Friday, Sept 24, 2021
10 am – 12 pm
$40 – UConn SSW Alumni and Current Field Instructors
$50 – All Others
Webinar link will be emailed when your registration is complete.
Our growing awareness of the importance of trauma-informed care goes beyond clinical work with individuals. It includes the organization and practices of the whole agency system. Helpers cannot treat their clients any better than they themselves are treated. In addition, as we consider the high toll that working with trauma survivors can take on treaters, it is increasingly clear that self-care practices are not enough. In this era of staff shortages and high turnover, the agency must take action to sustain the hope and energy of its workers. What are these actions?
When staff feel they are connected with each other and the agency, and are using and developing their best selves, they are calmer and more effective. Trauma-informed care means using the relationship as the primary vehicle of change. Staff cannot have open-hearted relationships with clients unless they feel safe and connected. We will share strategies for developing a protective social environment.
Participants will be able to:
- Define a trauma-informed workplace and list five components.
- Develop a list of questions to ask in a job interview to learn more about organizational practices.
- Critique their current organization through a polyvagal and trauma-informed lens.
- Appraise and discuss their own personal contributions to a culture to sustain employees and develop a plan for future action.
- Utilize polyvagal theory to examine staff reactions to safety and danger and develop an action plan to increase staff connectedness and safety either as an employee or as a supervisor.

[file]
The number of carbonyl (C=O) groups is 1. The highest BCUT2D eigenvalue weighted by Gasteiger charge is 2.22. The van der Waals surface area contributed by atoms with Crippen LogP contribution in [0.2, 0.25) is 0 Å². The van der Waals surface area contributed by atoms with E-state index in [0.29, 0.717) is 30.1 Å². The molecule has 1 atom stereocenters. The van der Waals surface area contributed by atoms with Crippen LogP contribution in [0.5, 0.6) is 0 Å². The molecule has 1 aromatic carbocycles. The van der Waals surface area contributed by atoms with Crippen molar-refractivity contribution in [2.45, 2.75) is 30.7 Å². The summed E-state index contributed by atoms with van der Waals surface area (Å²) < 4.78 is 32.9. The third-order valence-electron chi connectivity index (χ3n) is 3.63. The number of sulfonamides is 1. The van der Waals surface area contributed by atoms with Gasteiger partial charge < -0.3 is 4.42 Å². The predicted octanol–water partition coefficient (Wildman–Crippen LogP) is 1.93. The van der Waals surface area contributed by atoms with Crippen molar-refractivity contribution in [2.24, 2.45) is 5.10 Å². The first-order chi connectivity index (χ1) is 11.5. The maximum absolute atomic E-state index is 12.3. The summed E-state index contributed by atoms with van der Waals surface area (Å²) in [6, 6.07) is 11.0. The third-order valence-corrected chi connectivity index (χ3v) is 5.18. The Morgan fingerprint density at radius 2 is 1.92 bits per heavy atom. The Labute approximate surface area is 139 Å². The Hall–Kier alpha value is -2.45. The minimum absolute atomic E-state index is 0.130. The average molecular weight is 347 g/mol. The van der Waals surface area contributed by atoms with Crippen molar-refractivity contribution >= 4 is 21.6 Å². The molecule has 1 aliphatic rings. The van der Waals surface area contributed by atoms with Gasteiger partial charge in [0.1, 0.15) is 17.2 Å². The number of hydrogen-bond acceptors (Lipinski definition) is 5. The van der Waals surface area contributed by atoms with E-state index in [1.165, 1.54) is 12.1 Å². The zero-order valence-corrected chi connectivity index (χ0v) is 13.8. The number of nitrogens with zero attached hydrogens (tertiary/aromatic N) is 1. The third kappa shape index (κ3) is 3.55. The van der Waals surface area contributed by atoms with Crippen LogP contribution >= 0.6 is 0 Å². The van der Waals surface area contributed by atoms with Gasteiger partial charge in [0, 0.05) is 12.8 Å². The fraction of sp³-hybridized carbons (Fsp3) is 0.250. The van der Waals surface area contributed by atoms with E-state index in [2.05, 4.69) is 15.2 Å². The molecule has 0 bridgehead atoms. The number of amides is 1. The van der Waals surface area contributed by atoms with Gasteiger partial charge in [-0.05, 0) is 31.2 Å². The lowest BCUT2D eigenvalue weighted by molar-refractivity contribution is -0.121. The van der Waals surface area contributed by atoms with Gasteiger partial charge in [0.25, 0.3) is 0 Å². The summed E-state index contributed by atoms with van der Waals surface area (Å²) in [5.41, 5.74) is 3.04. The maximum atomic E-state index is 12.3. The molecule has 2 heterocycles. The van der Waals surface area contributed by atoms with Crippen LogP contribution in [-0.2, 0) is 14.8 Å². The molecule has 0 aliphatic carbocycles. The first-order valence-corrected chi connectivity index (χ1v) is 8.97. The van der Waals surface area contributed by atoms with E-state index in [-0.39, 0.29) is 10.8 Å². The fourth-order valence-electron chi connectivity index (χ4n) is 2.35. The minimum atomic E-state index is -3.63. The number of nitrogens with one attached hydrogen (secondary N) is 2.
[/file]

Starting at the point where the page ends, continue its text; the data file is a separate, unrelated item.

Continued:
More details about the webinar:
This webinar will first address the process of seeking a job in an agency that takes care of its workers. What should the interviewee look for? What questions should they ask?
The webinar will then address the role of the individual employee in creating and enhancing a trauma-informed system. What can one person do? The new field of polyvagal theory will help participants understand how safety and danger affect their own behavior and that of their co-workers, including the role of implicit bias. A tool to develop insight into one’s own experiences of safety at work will be introduced. A sense of safety is greatly enhanced by connectedness. Participants will also examine how the racist climate influences our sense of safety and danger, and how self-awareness and specific strategies can help us bring anti-racism into our treatment. Other areas that have been shown to be essential for worker job satisfaction are voice and choice and a sense of purpose and efficacy. Participants will explore actions they personally can take to evaluate and improve these factors in their work settings.
The webinar will also address the role of supervisors and leaders in creating a sustaining workplace, including a checklist of possible action steps.